Singapore is a destination that completely took me by surprise. Based on the descriptions I had heard from certain locals and visitors, I shouldn’t have liked this city state at all. They described it as a dull, orderly, expensive, and over-surveilled concrete jungle that wasn’t worth lingering in.
While I can see a sliver of truth behind these statements, I think it’s a bit harsh to wither the city down to that.
Yes, Singapore is more expensive than the rest of Southeast Asia, but business is booming here and there are so many cool start-ups pushing new ideas. Yes, Singapore is very orderly and people are actually law abiding, but I think that’s a great thing! For once during my entire year of travel in Southeast Asia, cars were stopping at pedestrian crosswalks as opposed to trying to run me over. And yes, Singapore may have a lot of surveillance, but it’s not like people are being observed with binoculars 24/7. I noticed some police presence at large metro stations and a few surveillance cameras in malls and bus terminals, but it was nowhere close to the scale I was expecting; I’ve seen more surveillance and police presence in Manhattan, so let’s give Singapore a break!
If I had to describe the city to people, I would say Singapore is innovative, artistic, pushing architectural boundaries, and very liveable. Perhaps I’m judging the city too soon – after all, I’m just a visitor and not a resident – but here’s why I feel this way:
A liveable space
For a small city state, Singapore has a lot of green space. Whether you want to go for a stroll along the historic Esplanade Park which is shaded by towering trees, or whether you prefer the thrill of riding down one of the mountain bike trails at the Kent Ridge Park Trail, there is plenty of greenery to lure you out for some exercise. Also, aside from the main island, Singapore is made up of 60 smaller islets, many of which you can visit for a little city escape.
Another thing that makes a city liveable is transportation and I was very impressed with Singapore’s MRT system. It was modern, sleek, efficient, and spotless!
Singapore may be expensive, but when it comes to eating out, food doesn’t have to cost a fortune. Hawker centers are extremely popular and this means affordable dishes made right before your eyes.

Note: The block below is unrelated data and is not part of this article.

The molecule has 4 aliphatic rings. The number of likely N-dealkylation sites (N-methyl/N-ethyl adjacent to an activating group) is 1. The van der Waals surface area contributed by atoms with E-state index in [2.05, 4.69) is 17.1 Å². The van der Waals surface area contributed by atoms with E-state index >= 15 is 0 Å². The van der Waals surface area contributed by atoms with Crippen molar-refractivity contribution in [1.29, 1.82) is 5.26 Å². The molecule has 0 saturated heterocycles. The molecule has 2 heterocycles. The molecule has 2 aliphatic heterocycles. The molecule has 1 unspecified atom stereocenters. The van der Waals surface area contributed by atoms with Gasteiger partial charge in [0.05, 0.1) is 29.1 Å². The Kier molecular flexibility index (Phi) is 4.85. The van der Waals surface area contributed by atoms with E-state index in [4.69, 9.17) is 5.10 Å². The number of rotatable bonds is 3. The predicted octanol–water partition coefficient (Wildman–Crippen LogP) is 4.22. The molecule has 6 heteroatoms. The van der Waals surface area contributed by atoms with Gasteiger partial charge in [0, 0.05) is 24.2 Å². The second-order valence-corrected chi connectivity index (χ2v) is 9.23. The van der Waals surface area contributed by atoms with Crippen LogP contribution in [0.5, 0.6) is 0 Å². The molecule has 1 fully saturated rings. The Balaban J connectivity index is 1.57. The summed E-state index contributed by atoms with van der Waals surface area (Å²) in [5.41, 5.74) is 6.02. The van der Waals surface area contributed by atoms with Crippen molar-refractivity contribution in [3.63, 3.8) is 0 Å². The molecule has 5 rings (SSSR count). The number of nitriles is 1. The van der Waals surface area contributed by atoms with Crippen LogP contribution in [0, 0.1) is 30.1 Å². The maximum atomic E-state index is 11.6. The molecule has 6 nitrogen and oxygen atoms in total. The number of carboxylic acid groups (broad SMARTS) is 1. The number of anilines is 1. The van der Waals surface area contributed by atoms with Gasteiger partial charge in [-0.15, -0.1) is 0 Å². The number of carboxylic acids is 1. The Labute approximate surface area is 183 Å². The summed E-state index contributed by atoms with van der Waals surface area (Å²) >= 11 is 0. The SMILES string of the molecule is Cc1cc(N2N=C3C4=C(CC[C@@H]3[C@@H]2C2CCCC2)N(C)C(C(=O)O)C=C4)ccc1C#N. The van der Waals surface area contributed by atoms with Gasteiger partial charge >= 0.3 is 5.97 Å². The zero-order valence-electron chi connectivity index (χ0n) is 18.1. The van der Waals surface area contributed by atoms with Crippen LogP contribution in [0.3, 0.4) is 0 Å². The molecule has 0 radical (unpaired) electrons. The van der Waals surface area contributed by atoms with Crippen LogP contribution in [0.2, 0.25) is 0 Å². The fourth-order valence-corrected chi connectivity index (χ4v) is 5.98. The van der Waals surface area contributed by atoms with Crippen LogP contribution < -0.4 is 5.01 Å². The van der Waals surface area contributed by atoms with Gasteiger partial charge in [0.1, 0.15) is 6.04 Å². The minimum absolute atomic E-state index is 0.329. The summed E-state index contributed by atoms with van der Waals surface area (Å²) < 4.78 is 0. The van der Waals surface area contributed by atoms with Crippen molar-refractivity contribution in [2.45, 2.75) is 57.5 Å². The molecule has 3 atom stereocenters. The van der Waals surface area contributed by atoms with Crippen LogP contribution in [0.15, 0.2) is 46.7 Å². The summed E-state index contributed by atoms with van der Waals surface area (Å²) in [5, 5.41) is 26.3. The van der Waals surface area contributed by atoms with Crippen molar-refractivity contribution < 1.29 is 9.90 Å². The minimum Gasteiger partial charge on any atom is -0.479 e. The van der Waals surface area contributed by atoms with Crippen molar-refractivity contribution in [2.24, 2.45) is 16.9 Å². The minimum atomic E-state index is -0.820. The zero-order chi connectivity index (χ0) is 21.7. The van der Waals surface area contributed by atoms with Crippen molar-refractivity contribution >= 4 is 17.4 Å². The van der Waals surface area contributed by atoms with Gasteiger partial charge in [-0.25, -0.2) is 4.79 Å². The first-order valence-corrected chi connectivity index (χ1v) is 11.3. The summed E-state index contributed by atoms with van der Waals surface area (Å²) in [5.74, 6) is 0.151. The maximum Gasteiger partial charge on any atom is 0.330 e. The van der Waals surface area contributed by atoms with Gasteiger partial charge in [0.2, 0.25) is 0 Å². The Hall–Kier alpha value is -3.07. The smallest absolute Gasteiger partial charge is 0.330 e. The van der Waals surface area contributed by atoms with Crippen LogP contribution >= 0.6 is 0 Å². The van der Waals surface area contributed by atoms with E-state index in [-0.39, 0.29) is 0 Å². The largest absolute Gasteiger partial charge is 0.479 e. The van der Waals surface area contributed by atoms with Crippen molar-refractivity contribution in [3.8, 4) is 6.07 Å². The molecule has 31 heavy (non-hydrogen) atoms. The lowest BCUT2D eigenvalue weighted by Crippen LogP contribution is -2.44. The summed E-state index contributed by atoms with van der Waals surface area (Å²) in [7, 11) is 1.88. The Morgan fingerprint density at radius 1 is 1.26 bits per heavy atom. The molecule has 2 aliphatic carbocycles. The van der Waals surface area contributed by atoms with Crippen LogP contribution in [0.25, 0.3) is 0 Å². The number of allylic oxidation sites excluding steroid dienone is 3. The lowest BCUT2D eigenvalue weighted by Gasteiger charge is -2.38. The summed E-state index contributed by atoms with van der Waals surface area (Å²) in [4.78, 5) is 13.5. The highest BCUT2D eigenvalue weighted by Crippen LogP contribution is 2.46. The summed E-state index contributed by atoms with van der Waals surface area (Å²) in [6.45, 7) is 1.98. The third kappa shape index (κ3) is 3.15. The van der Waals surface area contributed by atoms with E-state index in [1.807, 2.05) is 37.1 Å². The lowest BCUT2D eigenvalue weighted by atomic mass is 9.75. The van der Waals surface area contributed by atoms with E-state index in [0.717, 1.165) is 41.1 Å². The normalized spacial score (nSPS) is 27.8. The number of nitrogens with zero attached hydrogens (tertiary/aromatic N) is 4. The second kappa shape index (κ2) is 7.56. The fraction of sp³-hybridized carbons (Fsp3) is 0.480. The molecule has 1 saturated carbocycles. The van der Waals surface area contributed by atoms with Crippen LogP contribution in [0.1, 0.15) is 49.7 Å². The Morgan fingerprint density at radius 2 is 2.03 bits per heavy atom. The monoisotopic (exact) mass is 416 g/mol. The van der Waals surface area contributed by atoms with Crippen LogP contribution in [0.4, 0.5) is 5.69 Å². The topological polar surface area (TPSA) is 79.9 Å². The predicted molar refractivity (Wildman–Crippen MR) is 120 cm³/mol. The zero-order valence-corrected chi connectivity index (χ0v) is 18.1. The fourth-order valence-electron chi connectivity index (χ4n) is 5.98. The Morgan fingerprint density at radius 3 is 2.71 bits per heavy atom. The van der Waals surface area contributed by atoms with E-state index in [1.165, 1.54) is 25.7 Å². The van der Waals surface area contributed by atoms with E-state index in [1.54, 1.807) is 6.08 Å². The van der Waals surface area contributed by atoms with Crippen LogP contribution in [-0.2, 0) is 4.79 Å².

What I liked about the hawker centers was all the variety they offered under one roof. Most places served up dishes like Indian curries, Hainanese chicken rice, Singaporean chili crab, Malay laksa, and more. And the best part – these dishes only cost around $5.
Since I only had a few days in Singapore, I decided to do the hop-on-hop-off tour so that I could see as many of the neighbourhoods as possible. I’m not kidding you here, I seriously spent half the ride with my mouth agape, trying to get Sam’s attention from across the aisle every time we drove past a cool building. I sounded like a broken record, of ‘Oh my gosh, look at this one!’ and ‘Whoaaa! Did you see that one?’
Some of the structures that most stood out to me included Esplanade – Theatres on the Bay which are nicknamed ‘the durians’ for their spiky exterior, the ArtScience Museum which resembles a giant lotus flower, and the mind-boggling Gateway buildings which look like they’re only 2 dimensional (I had to do a double take to make sure my eyes weren’t playing tricks on me because from a certain angle these structures look like they are paper thin!).
Then, of course, you have the Marina Bay Sands which dominate the skyline; I’m still trying to decide if it looks more like a boat or spaceship!
And don’t even get me started on the Gardens by the Bay. I was there for their nightly light show and all I could do was stare in awe as the super trees lit up and the tribal soundtrack of the Garden Rhapsody transported me to the world of Avatar.
A thriving art scene
When it comes to the arts, there is always something happening in Singapore.
I was only there for a few days, but my visit happened to coincide with the Mosaic Music Festival, which hosted well-known bands from the UK, Norway, Iceland, the United States, as well as local Singaporean acts. I even got to watch an indie rock band from South Korea play at The Esplanade!
i Light Marina Bay was also taking place; this was a cool light installation that came to life at night with music. It was open to the public free of charge.
Meanwhile, Savour was calling all foodies to come and indulge in Michelin star and award winning cuisine from Singapore and around the world.
And that was just the beginning! There were also numerous photography exhibits, theatre productions, and festivals – all happening within a span of a few days. If you live in Singapore, there is no reason to stay home on any given night.
One of my fondest memories from my time in Singapore was stumbling upon an open air concert at the Gardens by the Bay. It was late afternoon and out on a green field, hundreds of people had come with their blankets and picnic baskets to listen to a free performance put on by the Singapore Symphony Orchestra.
Couples were drinking wine out of plastic glasses, friends were sharing a sushi dinner, and children were running around while songs from The Sound of Music played. If this weren’t idyllic enough, we had the Singapore skyline at sunset dominating the landscape.
That’s when I thought to myself, I could live here someday.
Have you been to Singapore?
What were your thoughts?